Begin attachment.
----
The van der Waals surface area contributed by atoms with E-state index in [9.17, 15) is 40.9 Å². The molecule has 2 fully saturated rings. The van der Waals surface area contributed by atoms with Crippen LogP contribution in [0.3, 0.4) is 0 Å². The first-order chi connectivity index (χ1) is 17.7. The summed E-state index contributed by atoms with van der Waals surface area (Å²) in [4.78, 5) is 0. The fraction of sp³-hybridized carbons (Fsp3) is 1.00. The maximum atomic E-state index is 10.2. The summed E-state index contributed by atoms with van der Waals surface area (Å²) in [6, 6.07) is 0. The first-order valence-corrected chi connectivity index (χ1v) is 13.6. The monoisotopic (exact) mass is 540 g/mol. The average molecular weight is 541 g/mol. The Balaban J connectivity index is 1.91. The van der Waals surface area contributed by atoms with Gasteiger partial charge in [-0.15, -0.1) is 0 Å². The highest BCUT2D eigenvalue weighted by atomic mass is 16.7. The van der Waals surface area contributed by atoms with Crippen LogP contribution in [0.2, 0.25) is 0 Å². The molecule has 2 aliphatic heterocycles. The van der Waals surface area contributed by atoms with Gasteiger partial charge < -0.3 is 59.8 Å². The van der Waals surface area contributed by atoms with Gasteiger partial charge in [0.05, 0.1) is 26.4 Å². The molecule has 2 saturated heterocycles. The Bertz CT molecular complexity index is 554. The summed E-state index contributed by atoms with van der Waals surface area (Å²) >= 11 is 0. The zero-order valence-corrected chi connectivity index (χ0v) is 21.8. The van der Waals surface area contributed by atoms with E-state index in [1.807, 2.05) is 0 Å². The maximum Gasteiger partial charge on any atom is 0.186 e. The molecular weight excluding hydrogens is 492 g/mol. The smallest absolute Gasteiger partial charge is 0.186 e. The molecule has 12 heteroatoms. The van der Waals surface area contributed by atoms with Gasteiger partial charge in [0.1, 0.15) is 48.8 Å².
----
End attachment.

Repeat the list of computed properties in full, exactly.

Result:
The van der Waals surface area contributed by atoms with E-state index in [9.17, 15) is 40.9 Å². The molecule has 2 fully saturated rings. The van der Waals surface area contributed by atoms with Crippen LogP contribution in [0.3, 0.4) is 0 Å². The first-order chi connectivity index (χ1) is 17.7. The summed E-state index contributed by atoms with van der Waals surface area (Å²) in [4.78, 5) is 0. The fraction of sp³-hybridized carbons (Fsp3) is 1.00. The maximum atomic E-state index is 10.2. The summed E-state index contributed by atoms with van der Waals surface area (Å²) in [6, 6.07) is 0. The first-order valence-corrected chi connectivity index (χ1v) is 13.6. The monoisotopic (exact) mass is 540 g/mol. The average molecular weight is 541 g/mol. The Balaban J connectivity index is 1.91. The van der Waals surface area contributed by atoms with Gasteiger partial charge in [-0.15, -0.1) is 0 Å². The highest BCUT2D eigenvalue weighted by atomic mass is 16.7. The van der Waals surface area contributed by atoms with Crippen LogP contribution in [0.2, 0.25) is 0 Å². The molecule has 2 aliphatic heterocycles. The van der Waals surface area contributed by atoms with Gasteiger partial charge < -0.3 is 59.8 Å². The van der Waals surface area contributed by atoms with Gasteiger partial charge in [0.05, 0.1) is 26.4 Å². The molecule has 2 saturated heterocycles. The Bertz CT molecular complexity index is 554. The summed E-state index contributed by atoms with van der Waals surface area (Å²) >= 11 is 0. The zero-order valence-corrected chi connectivity index (χ0v) is 21.8. The van der Waals surface area contributed by atoms with E-state index in [1.807, 2.05) is 0 Å². The maximum Gasteiger partial charge on any atom is 0.186 e. The molecular weight excluding hydrogens is 492 g/mol. The smallest absolute Gasteiger partial charge is 0.186 e. The molecule has 12 heteroatoms. The van der Waals surface area contributed by atoms with Gasteiger partial charge in [0.1, 0.15) is 48.8 Å².